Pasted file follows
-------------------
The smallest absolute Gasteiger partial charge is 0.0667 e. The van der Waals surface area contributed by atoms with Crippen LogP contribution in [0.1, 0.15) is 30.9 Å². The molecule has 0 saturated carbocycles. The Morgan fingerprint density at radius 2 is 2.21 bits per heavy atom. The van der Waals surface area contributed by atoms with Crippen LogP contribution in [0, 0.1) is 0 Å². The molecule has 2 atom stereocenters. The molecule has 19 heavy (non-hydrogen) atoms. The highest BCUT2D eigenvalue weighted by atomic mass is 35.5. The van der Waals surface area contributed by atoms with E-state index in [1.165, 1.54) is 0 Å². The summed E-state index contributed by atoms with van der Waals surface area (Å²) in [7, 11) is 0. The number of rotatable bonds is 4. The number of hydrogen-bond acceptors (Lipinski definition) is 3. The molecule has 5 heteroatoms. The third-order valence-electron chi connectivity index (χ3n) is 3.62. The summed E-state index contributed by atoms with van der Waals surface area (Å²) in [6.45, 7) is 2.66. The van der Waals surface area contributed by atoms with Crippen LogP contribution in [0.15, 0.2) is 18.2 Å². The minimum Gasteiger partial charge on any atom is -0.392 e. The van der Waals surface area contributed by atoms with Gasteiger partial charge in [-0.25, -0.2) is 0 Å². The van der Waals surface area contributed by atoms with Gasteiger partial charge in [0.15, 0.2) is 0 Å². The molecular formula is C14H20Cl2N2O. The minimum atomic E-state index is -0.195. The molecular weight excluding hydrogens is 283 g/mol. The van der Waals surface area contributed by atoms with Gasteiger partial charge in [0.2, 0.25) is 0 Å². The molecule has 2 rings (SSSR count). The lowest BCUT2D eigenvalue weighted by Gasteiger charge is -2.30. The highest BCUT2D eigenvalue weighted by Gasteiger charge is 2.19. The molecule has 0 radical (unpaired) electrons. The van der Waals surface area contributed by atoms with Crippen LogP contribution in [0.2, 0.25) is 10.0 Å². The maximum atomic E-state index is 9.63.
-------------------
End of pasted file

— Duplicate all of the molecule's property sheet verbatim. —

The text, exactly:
The smallest absolute Gasteiger partial charge is 0.0667 e. The van der Waals surface area contributed by atoms with Crippen LogP contribution in [0.1, 0.15) is 30.9 Å². The molecule has 0 saturated carbocycles. The Morgan fingerprint density at radius 2 is 2.21 bits per heavy atom. The van der Waals surface area contributed by atoms with Crippen LogP contribution in [0, 0.1) is 0 Å². The molecule has 2 atom stereocenters. The molecule has 19 heavy (non-hydrogen) atoms. The highest BCUT2D eigenvalue weighted by atomic mass is 35.5. The van der Waals surface area contributed by atoms with E-state index in [1.165, 1.54) is 0 Å². The summed E-state index contributed by atoms with van der Waals surface area (Å²) in [7, 11) is 0. The number of rotatable bonds is 4. The number of hydrogen-bond acceptors (Lipinski definition) is 3. The molecule has 5 heteroatoms. The third-order valence-electron chi connectivity index (χ3n) is 3.62. The summed E-state index contributed by atoms with van der Waals surface area (Å²) in [6.45, 7) is 2.66. The van der Waals surface area contributed by atoms with Crippen LogP contribution in [0.15, 0.2) is 18.2 Å². The minimum Gasteiger partial charge on any atom is -0.392 e. The van der Waals surface area contributed by atoms with Gasteiger partial charge in [-0.25, -0.2) is 0 Å². The van der Waals surface area contributed by atoms with Gasteiger partial charge in [0.15, 0.2) is 0 Å². The molecular formula is C14H20Cl2N2O. The minimum atomic E-state index is -0.195. The molecular weight excluding hydrogens is 283 g/mol. The van der Waals surface area contributed by atoms with Gasteiger partial charge in [0.2, 0.25) is 0 Å². The molecule has 2 rings (SSSR count). The lowest BCUT2D eigenvalue weighted by Gasteiger charge is -2.30. The highest BCUT2D eigenvalue weighted by Gasteiger charge is 2.19. The molecule has 0 radical (unpaired) electrons. The van der Waals surface area contributed by atoms with Crippen LogP contribution in [0.2, 0.25) is 10.0 Å². The maximum atomic E-state index is 9.63.